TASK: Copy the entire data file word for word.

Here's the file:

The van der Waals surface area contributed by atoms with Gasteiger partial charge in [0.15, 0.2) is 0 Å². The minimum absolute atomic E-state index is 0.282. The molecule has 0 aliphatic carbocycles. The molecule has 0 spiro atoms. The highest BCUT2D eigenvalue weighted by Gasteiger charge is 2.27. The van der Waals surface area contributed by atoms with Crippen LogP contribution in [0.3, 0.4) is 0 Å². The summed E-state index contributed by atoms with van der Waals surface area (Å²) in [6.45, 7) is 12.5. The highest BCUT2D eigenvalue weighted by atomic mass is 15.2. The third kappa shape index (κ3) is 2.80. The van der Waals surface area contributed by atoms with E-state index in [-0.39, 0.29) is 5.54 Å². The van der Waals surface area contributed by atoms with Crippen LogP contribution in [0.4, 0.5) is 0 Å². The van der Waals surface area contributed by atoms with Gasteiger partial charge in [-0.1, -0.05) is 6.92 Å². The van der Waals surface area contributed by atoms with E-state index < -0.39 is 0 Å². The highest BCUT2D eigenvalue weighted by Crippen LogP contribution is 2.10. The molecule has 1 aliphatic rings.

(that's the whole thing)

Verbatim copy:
The van der Waals surface area contributed by atoms with Gasteiger partial charge in [0.15, 0.2) is 0 Å². The minimum absolute atomic E-state index is 0.282. The molecule has 0 aliphatic carbocycles. The molecule has 0 spiro atoms. The highest BCUT2D eigenvalue weighted by Gasteiger charge is 2.27. The van der Waals surface area contributed by atoms with Crippen LogP contribution in [0.3, 0.4) is 0 Å². The summed E-state index contributed by atoms with van der Waals surface area (Å²) in [6.45, 7) is 12.5. The highest BCUT2D eigenvalue weighted by atomic mass is 15.2. The third kappa shape index (κ3) is 2.80. The van der Waals surface area contributed by atoms with E-state index in [-0.39, 0.29) is 5.54 Å². The van der Waals surface area contributed by atoms with Crippen LogP contribution in [0.4, 0.5) is 0 Å². The van der Waals surface area contributed by atoms with Gasteiger partial charge in [-0.1, -0.05) is 6.92 Å². The van der Waals surface area contributed by atoms with E-state index < -0.39 is 0 Å². The highest BCUT2D eigenvalue weighted by Crippen LogP contribution is 2.10. The molecule has 1 aliphatic rings.